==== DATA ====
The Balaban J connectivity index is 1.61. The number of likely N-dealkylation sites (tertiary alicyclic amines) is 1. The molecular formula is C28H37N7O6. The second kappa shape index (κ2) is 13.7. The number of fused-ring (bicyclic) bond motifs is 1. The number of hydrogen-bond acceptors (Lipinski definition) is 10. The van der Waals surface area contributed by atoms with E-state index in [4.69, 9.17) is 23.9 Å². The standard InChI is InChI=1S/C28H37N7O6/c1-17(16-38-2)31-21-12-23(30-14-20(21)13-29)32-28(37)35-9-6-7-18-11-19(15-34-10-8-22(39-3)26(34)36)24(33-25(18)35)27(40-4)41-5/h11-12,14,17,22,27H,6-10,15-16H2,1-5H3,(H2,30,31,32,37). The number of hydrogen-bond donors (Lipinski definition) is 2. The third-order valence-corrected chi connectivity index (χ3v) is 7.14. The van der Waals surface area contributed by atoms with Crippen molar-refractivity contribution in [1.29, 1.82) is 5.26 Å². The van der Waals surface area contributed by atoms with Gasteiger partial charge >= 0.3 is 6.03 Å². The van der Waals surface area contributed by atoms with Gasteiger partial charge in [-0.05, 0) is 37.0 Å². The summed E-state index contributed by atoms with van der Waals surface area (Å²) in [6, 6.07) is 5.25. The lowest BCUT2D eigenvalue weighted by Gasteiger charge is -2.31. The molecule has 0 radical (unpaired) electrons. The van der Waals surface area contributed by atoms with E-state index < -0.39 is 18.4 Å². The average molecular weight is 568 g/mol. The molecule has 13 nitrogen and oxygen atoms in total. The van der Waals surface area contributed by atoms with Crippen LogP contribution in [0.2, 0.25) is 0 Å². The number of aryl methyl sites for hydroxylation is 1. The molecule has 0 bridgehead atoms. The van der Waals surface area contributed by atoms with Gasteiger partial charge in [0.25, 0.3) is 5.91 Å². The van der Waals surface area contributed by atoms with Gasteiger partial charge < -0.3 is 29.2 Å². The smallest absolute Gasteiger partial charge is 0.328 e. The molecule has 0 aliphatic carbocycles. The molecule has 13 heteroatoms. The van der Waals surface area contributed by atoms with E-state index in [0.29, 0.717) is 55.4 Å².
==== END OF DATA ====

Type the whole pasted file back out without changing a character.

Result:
The Balaban J connectivity index is 1.61. The number of likely N-dealkylation sites (tertiary alicyclic amines) is 1. The molecular formula is C28H37N7O6. The second kappa shape index (κ2) is 13.7. The number of fused-ring (bicyclic) bond motifs is 1. The number of hydrogen-bond acceptors (Lipinski definition) is 10. The van der Waals surface area contributed by atoms with E-state index in [4.69, 9.17) is 23.9 Å². The standard InChI is InChI=1S/C28H37N7O6/c1-17(16-38-2)31-21-12-23(30-14-20(21)13-29)32-28(37)35-9-6-7-18-11-19(15-34-10-8-22(39-3)26(34)36)24(33-25(18)35)27(40-4)41-5/h11-12,14,17,22,27H,6-10,15-16H2,1-5H3,(H2,30,31,32,37). The number of hydrogen-bond donors (Lipinski definition) is 2. The third-order valence-corrected chi connectivity index (χ3v) is 7.14. The van der Waals surface area contributed by atoms with Crippen molar-refractivity contribution in [1.29, 1.82) is 5.26 Å². The van der Waals surface area contributed by atoms with Gasteiger partial charge >= 0.3 is 6.03 Å². The van der Waals surface area contributed by atoms with Gasteiger partial charge in [-0.05, 0) is 37.0 Å². The summed E-state index contributed by atoms with van der Waals surface area (Å²) in [6, 6.07) is 5.25. The lowest BCUT2D eigenvalue weighted by Gasteiger charge is -2.31. The molecule has 0 radical (unpaired) electrons. The van der Waals surface area contributed by atoms with E-state index < -0.39 is 18.4 Å². The average molecular weight is 568 g/mol. The molecule has 13 nitrogen and oxygen atoms in total. The van der Waals surface area contributed by atoms with Crippen LogP contribution in [0.2, 0.25) is 0 Å². The number of aryl methyl sites for hydroxylation is 1. The molecule has 0 bridgehead atoms. The van der Waals surface area contributed by atoms with Gasteiger partial charge in [0.25, 0.3) is 5.91 Å². The van der Waals surface area contributed by atoms with Gasteiger partial charge < -0.3 is 29.2 Å². The smallest absolute Gasteiger partial charge is 0.328 e. The molecule has 0 aliphatic carbocycles. The molecule has 13 heteroatoms. The van der Waals surface area contributed by atoms with E-state index in [0.29, 0.717) is 55.4 Å².